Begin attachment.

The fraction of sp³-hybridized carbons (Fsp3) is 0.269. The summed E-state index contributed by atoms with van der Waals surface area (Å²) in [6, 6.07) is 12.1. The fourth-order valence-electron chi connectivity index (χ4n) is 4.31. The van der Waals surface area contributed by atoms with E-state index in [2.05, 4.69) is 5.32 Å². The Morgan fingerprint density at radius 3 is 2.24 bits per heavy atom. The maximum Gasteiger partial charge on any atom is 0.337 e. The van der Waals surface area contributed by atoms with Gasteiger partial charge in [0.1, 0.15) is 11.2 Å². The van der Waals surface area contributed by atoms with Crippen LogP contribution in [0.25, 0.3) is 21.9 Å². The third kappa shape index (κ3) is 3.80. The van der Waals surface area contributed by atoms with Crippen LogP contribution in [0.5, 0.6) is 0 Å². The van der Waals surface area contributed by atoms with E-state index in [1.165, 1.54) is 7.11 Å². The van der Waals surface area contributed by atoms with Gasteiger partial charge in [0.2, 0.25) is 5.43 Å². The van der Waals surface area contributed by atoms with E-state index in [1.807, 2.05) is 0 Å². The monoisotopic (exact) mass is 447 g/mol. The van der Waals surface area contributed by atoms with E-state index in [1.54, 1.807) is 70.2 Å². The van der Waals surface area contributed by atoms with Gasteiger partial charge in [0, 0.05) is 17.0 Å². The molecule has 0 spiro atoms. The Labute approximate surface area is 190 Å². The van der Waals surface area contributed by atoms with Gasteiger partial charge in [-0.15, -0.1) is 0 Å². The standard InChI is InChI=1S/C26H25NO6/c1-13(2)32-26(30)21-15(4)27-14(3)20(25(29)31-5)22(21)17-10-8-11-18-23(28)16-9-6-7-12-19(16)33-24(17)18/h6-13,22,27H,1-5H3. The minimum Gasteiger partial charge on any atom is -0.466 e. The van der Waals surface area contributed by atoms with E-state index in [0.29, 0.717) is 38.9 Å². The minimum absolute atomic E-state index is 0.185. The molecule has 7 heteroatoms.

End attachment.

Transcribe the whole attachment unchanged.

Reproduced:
The fraction of sp³-hybridized carbons (Fsp3) is 0.269. The summed E-state index contributed by atoms with van der Waals surface area (Å²) in [6, 6.07) is 12.1. The fourth-order valence-electron chi connectivity index (χ4n) is 4.31. The van der Waals surface area contributed by atoms with E-state index in [2.05, 4.69) is 5.32 Å². The Morgan fingerprint density at radius 3 is 2.24 bits per heavy atom. The maximum Gasteiger partial charge on any atom is 0.337 e. The van der Waals surface area contributed by atoms with Gasteiger partial charge in [0.1, 0.15) is 11.2 Å². The van der Waals surface area contributed by atoms with Crippen LogP contribution in [0.25, 0.3) is 21.9 Å². The third kappa shape index (κ3) is 3.80. The van der Waals surface area contributed by atoms with Crippen LogP contribution in [0.5, 0.6) is 0 Å². The van der Waals surface area contributed by atoms with E-state index in [1.165, 1.54) is 7.11 Å². The van der Waals surface area contributed by atoms with Gasteiger partial charge in [0.2, 0.25) is 5.43 Å². The van der Waals surface area contributed by atoms with E-state index in [1.807, 2.05) is 0 Å². The monoisotopic (exact) mass is 447 g/mol. The van der Waals surface area contributed by atoms with E-state index in [1.54, 1.807) is 70.2 Å². The van der Waals surface area contributed by atoms with Gasteiger partial charge in [0, 0.05) is 17.0 Å². The molecule has 0 spiro atoms. The Labute approximate surface area is 190 Å². The van der Waals surface area contributed by atoms with Gasteiger partial charge in [-0.15, -0.1) is 0 Å². The standard InChI is InChI=1S/C26H25NO6/c1-13(2)32-26(30)21-15(4)27-14(3)20(25(29)31-5)22(21)17-10-8-11-18-23(28)16-9-6-7-12-19(16)33-24(17)18/h6-13,22,27H,1-5H3. The minimum Gasteiger partial charge on any atom is -0.466 e. The van der Waals surface area contributed by atoms with E-state index in [0.29, 0.717) is 38.9 Å². The minimum absolute atomic E-state index is 0.185. The molecule has 7 heteroatoms.